If you do much camping in California (and likely more states very soon) get ready to say goodbye to the ubiquitous little green propane cylinders
If you do much camping in California (and likely more states very soon) get ready to say goodbye to the ubiquitous little green propane cylinders you’ve used your whole life. You have at most about five years left before those puppies are verboten. The CA State Assembly voted this week to ban the sale of single-use one-pound propane canisters and Governor Gavin Newsom is expected to sign the bill (SB 1256) as soon as it reaches his desk. The ban takes effect in 2028 giving manufacturers and retailers time to scale up refillable propane canister options.
“These 1-pound propane cylinders are often among the litter found in our parks and beaches, highly expensive for local governments to properly handle and dangerous for workers in our hazardous waste programs,” said State Senator Bob Wieckowski (D-Fremont), a member of the Senate’s Environmental Quality Committee who sponsored the bill. “Putting in a five-year transition period gives the industry plenty of time to create a safe, refillable product, like it has with larger-sized cylinders. It is the environmentally responsible approach to take and will take a big burden off of our local governments.”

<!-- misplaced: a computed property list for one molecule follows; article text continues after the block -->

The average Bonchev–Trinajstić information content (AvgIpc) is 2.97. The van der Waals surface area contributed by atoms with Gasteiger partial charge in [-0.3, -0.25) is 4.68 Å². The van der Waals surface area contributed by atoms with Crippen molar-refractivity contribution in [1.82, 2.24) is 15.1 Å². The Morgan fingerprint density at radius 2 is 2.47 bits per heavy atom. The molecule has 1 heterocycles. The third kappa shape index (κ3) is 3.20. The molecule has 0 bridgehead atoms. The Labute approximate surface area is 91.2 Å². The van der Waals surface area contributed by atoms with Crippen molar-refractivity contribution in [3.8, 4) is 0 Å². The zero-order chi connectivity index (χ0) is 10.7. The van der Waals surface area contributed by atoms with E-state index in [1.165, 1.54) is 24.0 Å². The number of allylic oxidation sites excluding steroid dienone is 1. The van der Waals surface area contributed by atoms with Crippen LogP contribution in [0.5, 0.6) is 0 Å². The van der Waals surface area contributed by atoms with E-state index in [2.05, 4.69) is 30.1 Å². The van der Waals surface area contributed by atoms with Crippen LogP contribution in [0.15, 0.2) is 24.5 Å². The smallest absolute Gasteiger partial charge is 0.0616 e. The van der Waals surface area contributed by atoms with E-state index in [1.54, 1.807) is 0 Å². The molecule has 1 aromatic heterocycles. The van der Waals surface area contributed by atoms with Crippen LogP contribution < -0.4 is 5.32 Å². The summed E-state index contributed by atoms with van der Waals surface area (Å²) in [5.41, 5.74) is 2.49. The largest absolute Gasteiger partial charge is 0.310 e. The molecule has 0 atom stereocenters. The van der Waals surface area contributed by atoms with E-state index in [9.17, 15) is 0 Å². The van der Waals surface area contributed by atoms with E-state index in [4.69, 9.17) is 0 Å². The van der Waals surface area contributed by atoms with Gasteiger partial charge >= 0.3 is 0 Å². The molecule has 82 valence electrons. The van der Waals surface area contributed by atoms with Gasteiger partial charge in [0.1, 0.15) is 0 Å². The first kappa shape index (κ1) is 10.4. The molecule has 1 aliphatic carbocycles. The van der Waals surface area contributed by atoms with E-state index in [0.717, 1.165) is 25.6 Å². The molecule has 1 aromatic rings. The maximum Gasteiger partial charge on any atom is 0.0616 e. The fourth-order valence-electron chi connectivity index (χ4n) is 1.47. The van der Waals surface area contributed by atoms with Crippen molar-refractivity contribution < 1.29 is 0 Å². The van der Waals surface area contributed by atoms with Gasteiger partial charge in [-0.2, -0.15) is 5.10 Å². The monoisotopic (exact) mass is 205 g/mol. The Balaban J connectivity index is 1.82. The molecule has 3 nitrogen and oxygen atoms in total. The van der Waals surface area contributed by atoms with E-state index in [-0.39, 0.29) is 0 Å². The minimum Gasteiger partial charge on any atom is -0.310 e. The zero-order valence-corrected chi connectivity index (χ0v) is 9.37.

Some 4 million single-use propane canisters are sold in California each year and at most, 1 million are recycled. It’s difficult to tell whether these canisters are truly empty and as a result many people throw them in the garbage still containing propane. Waste facilities are forced to use special equipment to puncture the canisters and deal with them, an expensive process that costs municipalities millions of dollars per year.
There are some refillable one-pound canister options now, but they’re expensive and not widely available. Moving to larger propane containers like the Ignik Gas Growler is an option but they’re much larger than the small green canisters most people use for cooking and lanterns.
We’re looking forward to seeing what the outdoor industry comes up with as large-scale replacements.